Morphine Regulated Synaptic Networks Revealed by Integrated Proteomics and Network Analysis

Mol Cell Proteomics. 2015 Oct;14(10):2564-76. doi: 10.1074/mcp.M115.047977. Epub 2015 Jul 6.


Despite its efficacy, the use of morphine for the treatment of chronic pain remains limited because of the rapid development of tolerance, dependence and ultimately addiction. These undesired effects are thought to be because of alterations in synaptic transmission and neuroplasticity within the reward circuitry including the striatum. In this study we used subcellular fractionation and quantitative proteomics combined with computational approaches to investigate the morphine-induced protein profile changes at the striatal postsynaptic density. Over 2,600 proteins were identified by mass spectrometry analysis of subcellular fractions enriched in postsynaptic density associated proteins from saline or morphine-treated striata. Among these, the levels of 34 proteins were differentially altered in response to morphine. These include proteins involved in G-protein coupled receptor signaling, regulation of transcription and translation, chaperones, and protein degradation pathways. The altered expression levels of several of these proteins was validated by Western blotting analysis. Using Genes2Fans software suite we connected the differentially expressed proteins with proteins identified within the known background protein-protein interaction network. This led to the generation of a network consisting of 116 proteins with 40 significant intermediates. To validate this, we confirmed the presence of three proteins predicted to be significant intermediates: caspase-3, receptor-interacting serine/threonine protein kinase 3 and NEDD4 (an E3-ubiquitin ligase identified as a neural precursor cell expressed developmentally down-regulated protein 4). Because this morphine-regulated network predicted alterations in proteasomal degradation, we examined the global ubiquitination state of postsynaptic density proteins and found it to be substantially altered. Together, these findings suggest a role for protein degradation and for the ubiquitin/proteasomal system in the etiology of opiate dependence and addiction.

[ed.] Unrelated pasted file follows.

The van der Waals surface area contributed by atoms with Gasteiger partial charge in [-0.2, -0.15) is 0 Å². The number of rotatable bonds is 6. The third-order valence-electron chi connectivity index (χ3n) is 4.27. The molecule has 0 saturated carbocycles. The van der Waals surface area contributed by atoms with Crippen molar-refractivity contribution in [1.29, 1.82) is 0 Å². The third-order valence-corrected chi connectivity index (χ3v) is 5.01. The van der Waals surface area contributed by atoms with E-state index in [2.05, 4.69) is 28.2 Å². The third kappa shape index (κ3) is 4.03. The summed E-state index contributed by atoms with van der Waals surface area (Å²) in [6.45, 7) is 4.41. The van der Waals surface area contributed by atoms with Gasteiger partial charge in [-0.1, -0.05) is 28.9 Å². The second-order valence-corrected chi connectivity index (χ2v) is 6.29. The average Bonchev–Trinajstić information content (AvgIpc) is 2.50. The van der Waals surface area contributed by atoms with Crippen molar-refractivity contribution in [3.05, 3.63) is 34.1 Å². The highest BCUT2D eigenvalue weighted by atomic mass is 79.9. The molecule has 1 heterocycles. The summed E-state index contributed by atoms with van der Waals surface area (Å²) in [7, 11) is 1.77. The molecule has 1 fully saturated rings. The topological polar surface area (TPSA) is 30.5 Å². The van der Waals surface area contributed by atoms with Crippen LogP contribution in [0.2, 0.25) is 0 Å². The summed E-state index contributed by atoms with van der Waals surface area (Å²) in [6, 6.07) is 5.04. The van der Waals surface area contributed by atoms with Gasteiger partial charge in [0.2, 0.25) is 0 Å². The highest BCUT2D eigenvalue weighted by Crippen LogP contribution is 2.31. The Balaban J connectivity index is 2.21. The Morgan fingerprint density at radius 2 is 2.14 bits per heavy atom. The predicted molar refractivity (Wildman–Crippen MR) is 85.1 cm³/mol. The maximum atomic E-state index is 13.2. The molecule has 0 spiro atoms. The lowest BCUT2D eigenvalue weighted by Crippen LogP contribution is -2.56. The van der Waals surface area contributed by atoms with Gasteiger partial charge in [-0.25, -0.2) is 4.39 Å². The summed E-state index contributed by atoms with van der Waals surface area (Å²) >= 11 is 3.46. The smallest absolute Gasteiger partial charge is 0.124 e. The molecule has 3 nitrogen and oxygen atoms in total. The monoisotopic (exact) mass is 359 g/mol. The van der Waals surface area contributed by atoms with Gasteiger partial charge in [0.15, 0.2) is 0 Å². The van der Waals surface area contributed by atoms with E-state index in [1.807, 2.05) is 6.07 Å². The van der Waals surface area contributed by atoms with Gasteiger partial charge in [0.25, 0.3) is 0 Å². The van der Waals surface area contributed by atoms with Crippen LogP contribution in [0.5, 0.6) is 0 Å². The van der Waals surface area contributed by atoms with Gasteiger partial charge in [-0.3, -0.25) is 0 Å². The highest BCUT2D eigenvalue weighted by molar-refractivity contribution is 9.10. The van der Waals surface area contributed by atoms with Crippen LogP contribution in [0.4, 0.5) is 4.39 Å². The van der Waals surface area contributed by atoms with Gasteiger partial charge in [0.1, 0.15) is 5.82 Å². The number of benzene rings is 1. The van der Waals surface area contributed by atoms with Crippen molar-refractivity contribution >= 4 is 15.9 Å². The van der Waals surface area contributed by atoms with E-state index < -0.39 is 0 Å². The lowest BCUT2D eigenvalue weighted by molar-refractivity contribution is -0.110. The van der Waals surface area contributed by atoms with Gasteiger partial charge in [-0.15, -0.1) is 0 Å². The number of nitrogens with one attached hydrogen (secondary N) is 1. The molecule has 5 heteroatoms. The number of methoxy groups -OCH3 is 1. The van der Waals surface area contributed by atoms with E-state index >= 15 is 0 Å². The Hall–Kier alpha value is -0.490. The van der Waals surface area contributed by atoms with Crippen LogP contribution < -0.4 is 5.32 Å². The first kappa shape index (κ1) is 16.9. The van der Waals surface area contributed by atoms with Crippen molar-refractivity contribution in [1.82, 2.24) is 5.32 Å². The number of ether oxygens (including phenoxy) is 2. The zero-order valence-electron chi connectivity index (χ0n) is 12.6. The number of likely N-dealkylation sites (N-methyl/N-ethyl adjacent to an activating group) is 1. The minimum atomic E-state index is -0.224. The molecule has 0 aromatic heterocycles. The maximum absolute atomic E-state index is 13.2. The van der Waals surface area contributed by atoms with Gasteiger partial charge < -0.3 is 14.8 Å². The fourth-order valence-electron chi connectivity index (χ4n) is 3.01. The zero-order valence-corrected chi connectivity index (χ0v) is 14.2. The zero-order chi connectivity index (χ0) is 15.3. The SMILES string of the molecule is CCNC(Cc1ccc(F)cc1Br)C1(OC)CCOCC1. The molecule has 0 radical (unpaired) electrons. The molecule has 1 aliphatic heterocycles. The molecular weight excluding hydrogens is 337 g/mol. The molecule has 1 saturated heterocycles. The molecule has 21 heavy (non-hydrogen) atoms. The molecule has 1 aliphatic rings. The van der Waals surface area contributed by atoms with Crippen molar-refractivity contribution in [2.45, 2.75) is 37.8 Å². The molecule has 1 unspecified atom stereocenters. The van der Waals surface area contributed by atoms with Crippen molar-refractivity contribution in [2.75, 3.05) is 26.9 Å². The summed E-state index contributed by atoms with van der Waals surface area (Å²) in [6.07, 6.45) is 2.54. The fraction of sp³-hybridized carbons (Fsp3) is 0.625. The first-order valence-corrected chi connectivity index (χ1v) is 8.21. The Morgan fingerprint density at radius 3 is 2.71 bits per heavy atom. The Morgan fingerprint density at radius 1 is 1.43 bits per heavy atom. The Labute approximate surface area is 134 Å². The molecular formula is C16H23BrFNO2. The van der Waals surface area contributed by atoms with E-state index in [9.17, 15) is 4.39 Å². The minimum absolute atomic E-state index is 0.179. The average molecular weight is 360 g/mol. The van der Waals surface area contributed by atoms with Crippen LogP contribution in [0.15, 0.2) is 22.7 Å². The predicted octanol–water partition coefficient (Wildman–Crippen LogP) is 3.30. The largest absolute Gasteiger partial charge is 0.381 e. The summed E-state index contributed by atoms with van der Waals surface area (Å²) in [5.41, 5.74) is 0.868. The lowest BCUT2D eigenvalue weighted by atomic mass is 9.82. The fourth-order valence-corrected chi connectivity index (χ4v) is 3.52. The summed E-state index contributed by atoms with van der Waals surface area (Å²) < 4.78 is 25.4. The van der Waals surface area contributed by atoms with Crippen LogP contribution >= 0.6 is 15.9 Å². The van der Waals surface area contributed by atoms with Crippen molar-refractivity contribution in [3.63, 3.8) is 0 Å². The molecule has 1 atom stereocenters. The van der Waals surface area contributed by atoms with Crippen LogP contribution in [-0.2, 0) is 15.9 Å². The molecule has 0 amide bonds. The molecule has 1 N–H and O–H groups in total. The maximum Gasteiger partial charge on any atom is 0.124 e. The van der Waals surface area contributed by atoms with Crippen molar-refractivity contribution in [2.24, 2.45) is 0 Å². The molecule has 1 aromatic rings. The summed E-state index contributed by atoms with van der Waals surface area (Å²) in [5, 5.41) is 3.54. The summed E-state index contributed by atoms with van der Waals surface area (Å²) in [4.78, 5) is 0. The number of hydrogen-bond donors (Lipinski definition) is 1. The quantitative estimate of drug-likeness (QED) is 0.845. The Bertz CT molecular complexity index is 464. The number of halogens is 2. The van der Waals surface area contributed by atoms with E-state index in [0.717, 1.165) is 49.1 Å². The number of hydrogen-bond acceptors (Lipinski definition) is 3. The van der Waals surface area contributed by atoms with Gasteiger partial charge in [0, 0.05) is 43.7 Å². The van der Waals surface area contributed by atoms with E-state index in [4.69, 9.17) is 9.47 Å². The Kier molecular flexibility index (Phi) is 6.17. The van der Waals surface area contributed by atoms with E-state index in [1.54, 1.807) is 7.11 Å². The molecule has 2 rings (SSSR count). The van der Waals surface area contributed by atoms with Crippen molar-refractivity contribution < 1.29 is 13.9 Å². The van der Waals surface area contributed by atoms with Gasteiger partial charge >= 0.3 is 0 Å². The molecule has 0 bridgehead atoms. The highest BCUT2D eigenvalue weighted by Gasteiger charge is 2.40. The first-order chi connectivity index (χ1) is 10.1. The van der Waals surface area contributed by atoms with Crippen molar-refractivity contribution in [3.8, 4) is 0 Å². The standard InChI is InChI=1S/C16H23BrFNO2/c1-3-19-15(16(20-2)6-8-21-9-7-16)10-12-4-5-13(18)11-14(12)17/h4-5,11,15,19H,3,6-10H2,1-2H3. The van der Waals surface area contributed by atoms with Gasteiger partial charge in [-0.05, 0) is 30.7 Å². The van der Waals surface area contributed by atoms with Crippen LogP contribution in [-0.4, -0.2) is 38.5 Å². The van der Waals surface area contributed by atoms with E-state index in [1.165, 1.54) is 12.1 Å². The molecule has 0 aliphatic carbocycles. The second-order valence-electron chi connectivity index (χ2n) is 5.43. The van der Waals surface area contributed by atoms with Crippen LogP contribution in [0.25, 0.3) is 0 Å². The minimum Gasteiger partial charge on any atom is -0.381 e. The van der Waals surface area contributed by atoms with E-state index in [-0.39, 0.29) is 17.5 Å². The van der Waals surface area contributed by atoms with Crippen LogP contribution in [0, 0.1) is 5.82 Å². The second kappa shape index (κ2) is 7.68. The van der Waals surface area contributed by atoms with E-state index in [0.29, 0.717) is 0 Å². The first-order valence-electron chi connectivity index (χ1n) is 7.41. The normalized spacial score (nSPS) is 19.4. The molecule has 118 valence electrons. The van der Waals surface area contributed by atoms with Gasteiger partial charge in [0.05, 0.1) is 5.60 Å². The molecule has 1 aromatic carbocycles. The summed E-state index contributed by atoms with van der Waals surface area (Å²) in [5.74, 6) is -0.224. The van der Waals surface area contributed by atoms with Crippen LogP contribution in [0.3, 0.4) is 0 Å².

Publication types

  • Research Support, N.I.H., Extramural

MeSH terms

  • Analgesics, Opioid / pharmacology*
  • Animals
  • Caspase 3 / metabolism
  • Corpus Striatum / drug effects
  • Corpus Striatum / metabolism
  • Endosomal Sorting Complexes Required for Transport / metabolism
  • Male
  • Morphine / pharmacology*
  • Nedd4 Ubiquitin Protein Ligases
  • Nerve Tissue Proteins / metabolism*
  • Proteolysis
  • Proteomics
  • Rats, Sprague-Dawley
  • Receptor-Interacting Protein Serine-Threonine Kinases / metabolism
  • Synaptic Transmission / drug effects
  • Ubiquitin-Protein Ligases / metabolism
  • Ubiquitination / drug effects


  • Analgesics, Opioid
  • Endosomal Sorting Complexes Required for Transport
  • Nerve Tissue Proteins
  • postsynaptic density proteins
  • Morphine
  • NEDD4L protein, rat
  • Nedd4 Ubiquitin Protein Ligases
  • Nedd4 protein, rat
  • Ubiquitin-Protein Ligases
  • Receptor-Interacting Protein Serine-Threonine Kinases
  • Casp3 protein, rat
  • Caspase 3